One of the unspoken goals playing out in the back of my mind is to offer the children in my life the opportunity to live by the principles of this quote:
A human being should be able to change a diaper, plan an invasion, butcher a hog, conn a ship, design a building, write a sonnet, balance accounts, build a wall, set a bone, comfort the dying, take orders, give orders, cooperate, act alone, solve equations, analyze a new problem, pitch manure, program a computer, cook a tasty meal, fight efficiently, die gallantly. Specialization is for insects.
–Lazarus Long, Time Enough For Love
I’d like to add such concepts as: speak a foreign language, grow vegetables, sew a button, birth a baby, nurse the sick, darn a sock, knit a scarf, play an instrument, and so on, but above all, I want to ensure I’m instilling a diverse body of knowledge and skills — the ability to learn and explore the world’s many flavors — in my daughter and all those children whose lives I touch.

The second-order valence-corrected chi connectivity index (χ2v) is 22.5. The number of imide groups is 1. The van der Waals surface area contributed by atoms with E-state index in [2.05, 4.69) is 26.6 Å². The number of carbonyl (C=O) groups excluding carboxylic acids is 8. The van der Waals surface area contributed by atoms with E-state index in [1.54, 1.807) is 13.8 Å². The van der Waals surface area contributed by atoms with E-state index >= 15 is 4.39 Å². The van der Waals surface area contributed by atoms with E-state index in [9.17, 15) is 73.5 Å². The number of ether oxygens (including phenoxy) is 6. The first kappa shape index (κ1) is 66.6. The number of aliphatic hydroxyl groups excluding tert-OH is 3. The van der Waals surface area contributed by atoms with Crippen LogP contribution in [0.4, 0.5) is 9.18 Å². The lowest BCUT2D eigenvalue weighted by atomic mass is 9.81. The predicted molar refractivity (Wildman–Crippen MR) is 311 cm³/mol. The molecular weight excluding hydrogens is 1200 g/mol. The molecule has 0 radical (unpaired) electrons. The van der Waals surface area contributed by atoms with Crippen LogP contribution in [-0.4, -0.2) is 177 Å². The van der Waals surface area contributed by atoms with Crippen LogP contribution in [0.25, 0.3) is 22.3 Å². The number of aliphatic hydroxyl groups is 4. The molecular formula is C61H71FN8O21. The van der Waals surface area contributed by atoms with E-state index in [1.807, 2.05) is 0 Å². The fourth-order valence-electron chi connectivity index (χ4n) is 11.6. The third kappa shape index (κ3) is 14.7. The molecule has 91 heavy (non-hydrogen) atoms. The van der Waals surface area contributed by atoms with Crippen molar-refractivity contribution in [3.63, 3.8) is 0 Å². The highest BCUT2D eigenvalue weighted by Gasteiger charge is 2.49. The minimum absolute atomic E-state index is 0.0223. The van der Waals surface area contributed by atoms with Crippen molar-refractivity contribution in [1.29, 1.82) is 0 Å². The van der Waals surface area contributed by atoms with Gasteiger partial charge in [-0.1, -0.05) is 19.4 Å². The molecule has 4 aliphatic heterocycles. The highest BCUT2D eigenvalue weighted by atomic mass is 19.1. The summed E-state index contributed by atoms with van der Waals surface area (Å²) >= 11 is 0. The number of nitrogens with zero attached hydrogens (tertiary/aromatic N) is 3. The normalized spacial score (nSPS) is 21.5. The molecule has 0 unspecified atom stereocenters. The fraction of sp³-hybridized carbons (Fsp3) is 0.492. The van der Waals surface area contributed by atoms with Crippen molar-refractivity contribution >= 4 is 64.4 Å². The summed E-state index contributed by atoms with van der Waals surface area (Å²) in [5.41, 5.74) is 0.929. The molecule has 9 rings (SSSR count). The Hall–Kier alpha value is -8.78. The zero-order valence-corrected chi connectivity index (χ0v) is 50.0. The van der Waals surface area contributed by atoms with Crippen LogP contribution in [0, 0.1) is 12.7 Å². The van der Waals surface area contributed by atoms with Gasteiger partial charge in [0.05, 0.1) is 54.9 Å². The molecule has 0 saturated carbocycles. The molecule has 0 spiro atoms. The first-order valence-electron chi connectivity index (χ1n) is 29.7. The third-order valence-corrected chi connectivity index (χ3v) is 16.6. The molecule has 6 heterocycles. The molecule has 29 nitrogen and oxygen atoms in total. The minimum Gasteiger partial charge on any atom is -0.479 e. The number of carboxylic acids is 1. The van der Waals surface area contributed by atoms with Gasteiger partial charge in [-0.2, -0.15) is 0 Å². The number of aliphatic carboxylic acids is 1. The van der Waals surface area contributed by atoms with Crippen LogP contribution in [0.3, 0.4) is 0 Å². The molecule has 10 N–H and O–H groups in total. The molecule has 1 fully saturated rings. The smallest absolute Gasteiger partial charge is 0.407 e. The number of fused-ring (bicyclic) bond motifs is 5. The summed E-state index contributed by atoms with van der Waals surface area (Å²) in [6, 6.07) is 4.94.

Sometimes, though, I can barely manage to get through math, science, and literature in a week, and wonder where the time went. I worry often I’ll not be able to come anywhere near my ideals, and thus, fail my daughter, leaving her without the tools she needs to succeed in the world. *sigh* Does every parent feel this way? I find myself even more lost without my mother, all the questions I have now have go unanswered without her experience to guide me. It’s cruel they only come to me now to even consider asking . . .